[cnn-photo-caption image= http://i2.cdn.turner.com/cnn/2009/images/09/29/art.billclintongi.jpg caption="Bill Clinton heads back to Arkansas Friday to try and help out a fellow Democrat battling for her political life."](CNN) - Bill Clinton heads back to Arkansas Friday to try and help out a fellow Democrat battling for her political life.
The former president and former Arkansas governor will campaign with Sen. Blanche Lincoln at an event in downtown Little Rock.
The two-term senator will face off against Arkansas Lt. Gov. Bill Halter in a June 8 runoff election in the battle for the Democratic nomination. Lincoln won 44.5 percent of the vote in last week's Democratic Senate primary, with Halter, who's made gains with the help of union and progressive groups as he challenges Lincoln, grabbing 42.5 percent, and conservative Democrat DC Morrison at 13 percent. Since no candidate won a majority of the vote, a runoff between the top two candidates is necessary.
"I'm extremely grateful for President Clinton's support in this campaign and look forward to our 'Countdown to Victory' kickoff event," says Lincoln, in an e-mail released by her campaign.
Along with the star-power that Clinton brings to his former home state, he could also play a pivotal role in bringing out African American voters, a key constituency group that Lincoln will need to beat Halter.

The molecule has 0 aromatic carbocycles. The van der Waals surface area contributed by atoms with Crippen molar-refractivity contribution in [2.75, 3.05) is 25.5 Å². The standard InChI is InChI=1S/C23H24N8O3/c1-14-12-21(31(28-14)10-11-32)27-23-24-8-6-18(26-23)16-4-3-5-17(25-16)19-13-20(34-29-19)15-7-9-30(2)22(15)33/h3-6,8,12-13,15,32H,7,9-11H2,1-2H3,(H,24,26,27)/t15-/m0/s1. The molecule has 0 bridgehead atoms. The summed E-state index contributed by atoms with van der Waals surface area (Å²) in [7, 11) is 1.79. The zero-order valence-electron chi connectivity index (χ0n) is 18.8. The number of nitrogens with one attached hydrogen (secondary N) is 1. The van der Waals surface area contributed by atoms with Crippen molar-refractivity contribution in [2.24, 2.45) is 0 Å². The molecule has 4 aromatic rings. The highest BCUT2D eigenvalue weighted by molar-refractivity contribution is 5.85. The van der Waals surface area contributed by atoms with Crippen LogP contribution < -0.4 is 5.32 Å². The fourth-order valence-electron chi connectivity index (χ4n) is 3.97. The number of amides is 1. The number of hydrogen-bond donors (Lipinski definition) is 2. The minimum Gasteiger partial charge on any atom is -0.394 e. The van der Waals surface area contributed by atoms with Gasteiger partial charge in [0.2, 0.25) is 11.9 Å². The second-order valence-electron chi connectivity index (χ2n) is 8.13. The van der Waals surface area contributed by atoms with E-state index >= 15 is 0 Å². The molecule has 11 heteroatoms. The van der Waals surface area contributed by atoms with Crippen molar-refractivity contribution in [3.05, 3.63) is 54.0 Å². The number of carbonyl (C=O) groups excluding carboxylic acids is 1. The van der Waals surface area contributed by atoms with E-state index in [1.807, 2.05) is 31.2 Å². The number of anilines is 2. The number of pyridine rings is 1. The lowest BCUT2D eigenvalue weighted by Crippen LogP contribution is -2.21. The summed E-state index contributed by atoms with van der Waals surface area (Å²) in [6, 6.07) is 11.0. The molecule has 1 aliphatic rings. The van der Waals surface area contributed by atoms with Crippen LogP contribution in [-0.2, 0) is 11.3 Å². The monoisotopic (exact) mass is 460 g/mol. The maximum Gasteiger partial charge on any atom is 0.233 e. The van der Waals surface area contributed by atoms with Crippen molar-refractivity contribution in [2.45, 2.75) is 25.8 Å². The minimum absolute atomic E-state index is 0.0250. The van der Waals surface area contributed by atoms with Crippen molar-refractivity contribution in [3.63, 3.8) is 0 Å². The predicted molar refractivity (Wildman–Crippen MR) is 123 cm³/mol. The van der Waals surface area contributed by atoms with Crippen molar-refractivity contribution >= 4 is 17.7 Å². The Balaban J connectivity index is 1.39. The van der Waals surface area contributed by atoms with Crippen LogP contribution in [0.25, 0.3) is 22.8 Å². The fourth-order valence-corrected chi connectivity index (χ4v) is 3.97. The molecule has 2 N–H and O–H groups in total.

"Blanche is fighting the special interests and standing up for Arkansas," states Clinton, in the same release. "She has written the toughest Wall Street reform proposal to help Main Street businesses. She has fought for Arkansas farmers, ranchers, and foresters. Arkansas cannot afford to lose Blanche's leadership as Chairman of the Senate Agriculture Committee."
Halter outraised Lincoln over the past three weeks by more than $200,000, but as of now, Lincoln has more campaign cash on hand for the final push. The most recent polling in the run-off election suggests the race is a dead heat. The winner will face off in November against Rep. John Boozman, the Republican nominee. Boozman captured over 50 percent of the vote in a crowded GOP primary field, thus avoiding a runoff.
Clinton campaigned earlier this month for Mark Critz, the Democratic candidate in last week's special House election in Pennsylvania's 12th Congressional district. Critz ended up beating Republican Tim Burns in the battle to fill the seat of the late Democratic Rep. Jack Murtha.
CNN Political Producer Shannon Travis contributed to this report
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